On Saturday afternoon your correspondent joined a group of bird and park enthusiasts for a lecture and tour conducted by Bart Chezar, an engineer by training with an educational background in marine science, who has taken up several projects relating to that subject. One is re-establishing oysters in New York Harbor, and another is luring ospreys, large raptors, related to hawks and eagles, that prey on live fish which they catch by diving into water.
Mr. Chezar explained that ospreys typically build nests in the forks of dead trees in locations with good water views. He has built three structures, called osprey towers, that mimic forked tree trunks, with a platform inserted in the fork to provide a base for the nest. One was placed in a new park next to the Buttermilk Channel in Sunset Park, one on a pier at Governors Island, and one on part of the ruined Pier 4, below the foot of Montague Street in Brooklyn Bridge Park. That tower can be seen in the left background of the photo above. There’s a closer view of the tower in the photo below.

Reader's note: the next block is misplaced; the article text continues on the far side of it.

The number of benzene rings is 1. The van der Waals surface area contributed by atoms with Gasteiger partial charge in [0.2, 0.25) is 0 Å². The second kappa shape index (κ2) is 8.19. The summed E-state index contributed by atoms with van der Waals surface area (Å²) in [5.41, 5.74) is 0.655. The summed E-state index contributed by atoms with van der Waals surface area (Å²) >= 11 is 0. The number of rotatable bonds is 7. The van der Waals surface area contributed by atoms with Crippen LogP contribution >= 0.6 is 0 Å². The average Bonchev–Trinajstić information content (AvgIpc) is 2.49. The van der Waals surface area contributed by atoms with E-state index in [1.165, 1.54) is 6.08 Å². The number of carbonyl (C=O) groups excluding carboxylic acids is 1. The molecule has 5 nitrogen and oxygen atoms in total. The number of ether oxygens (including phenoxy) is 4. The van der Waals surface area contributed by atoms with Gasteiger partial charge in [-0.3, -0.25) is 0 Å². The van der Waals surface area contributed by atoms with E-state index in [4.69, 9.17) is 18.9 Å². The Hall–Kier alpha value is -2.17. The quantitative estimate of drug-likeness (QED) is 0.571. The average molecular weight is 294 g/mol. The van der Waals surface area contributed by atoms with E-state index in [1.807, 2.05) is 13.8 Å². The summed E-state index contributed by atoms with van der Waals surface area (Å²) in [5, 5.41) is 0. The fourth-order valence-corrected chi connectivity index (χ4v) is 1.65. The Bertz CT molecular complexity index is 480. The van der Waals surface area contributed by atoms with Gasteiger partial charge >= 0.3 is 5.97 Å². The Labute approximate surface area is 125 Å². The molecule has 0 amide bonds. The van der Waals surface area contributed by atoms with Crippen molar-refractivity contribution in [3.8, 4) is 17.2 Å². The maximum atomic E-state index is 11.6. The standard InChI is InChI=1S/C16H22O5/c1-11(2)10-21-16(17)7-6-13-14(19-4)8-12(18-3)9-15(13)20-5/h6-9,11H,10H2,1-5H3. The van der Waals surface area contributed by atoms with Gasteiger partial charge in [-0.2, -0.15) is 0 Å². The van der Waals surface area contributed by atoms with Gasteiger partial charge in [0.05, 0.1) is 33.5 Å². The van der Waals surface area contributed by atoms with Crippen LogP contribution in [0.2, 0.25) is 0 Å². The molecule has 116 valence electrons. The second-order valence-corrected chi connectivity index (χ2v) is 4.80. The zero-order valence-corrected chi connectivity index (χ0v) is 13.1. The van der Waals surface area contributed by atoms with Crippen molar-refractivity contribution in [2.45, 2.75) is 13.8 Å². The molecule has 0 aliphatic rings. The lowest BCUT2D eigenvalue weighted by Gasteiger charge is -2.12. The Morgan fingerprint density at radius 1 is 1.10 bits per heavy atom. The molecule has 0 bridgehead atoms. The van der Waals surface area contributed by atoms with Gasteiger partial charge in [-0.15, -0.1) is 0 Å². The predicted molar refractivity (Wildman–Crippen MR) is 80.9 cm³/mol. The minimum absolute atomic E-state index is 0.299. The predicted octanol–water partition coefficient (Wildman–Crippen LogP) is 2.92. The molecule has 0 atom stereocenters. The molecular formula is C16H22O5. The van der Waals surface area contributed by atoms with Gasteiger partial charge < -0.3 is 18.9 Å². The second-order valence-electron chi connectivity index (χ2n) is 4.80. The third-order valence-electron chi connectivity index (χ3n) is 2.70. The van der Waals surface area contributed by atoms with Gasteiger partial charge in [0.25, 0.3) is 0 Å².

Ospreys that spend the spring and summer along the Middle Atlantic coast and in New England migrate to the Caribbean and the north coast of South America during the fall and winter. These birds have begun their return flights. Mr. Chezar hopes that a young male that has not yet established a nest site and mated–ospreys mate for life and return to the same nest each spring–will alight on the tower this year and build a nest.
You can learn more about ospreys and their migrations on this website. There’s even an app you can download to your iPhone or Android device that allows you to track the migrations of certain ospreys.
Osprey photo: NASA via Wikimedia Commons.